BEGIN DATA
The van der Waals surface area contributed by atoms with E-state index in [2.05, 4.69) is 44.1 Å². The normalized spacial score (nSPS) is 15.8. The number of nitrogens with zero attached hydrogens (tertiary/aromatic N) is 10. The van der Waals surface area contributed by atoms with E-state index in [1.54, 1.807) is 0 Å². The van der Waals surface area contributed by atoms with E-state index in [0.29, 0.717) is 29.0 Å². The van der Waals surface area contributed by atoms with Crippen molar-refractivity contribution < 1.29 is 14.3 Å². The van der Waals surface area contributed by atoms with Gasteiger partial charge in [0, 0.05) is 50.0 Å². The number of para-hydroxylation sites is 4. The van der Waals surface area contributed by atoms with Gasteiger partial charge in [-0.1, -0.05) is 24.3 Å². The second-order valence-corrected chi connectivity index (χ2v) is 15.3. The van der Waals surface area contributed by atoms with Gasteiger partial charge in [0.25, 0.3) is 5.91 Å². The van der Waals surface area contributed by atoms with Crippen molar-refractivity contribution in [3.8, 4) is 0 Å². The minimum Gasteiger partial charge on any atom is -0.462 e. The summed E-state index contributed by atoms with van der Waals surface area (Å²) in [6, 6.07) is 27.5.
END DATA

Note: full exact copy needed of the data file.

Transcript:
The van der Waals surface area contributed by atoms with E-state index in [2.05, 4.69) is 44.1 Å². The normalized spacial score (nSPS) is 15.8. The number of nitrogens with zero attached hydrogens (tertiary/aromatic N) is 10. The van der Waals surface area contributed by atoms with E-state index in [1.54, 1.807) is 0 Å². The van der Waals surface area contributed by atoms with E-state index in [0.29, 0.717) is 29.0 Å². The van der Waals surface area contributed by atoms with Crippen molar-refractivity contribution < 1.29 is 14.3 Å². The van der Waals surface area contributed by atoms with Gasteiger partial charge in [0, 0.05) is 50.0 Å². The number of para-hydroxylation sites is 4. The van der Waals surface area contributed by atoms with Gasteiger partial charge in [-0.1, -0.05) is 24.3 Å². The second-order valence-corrected chi connectivity index (χ2v) is 15.3. The van der Waals surface area contributed by atoms with Gasteiger partial charge in [0.25, 0.3) is 5.91 Å². The van der Waals surface area contributed by atoms with Crippen molar-refractivity contribution in [3.8, 4) is 0 Å². The minimum Gasteiger partial charge on any atom is -0.462 e. The summed E-state index contributed by atoms with van der Waals surface area (Å²) in [6, 6.07) is 27.5.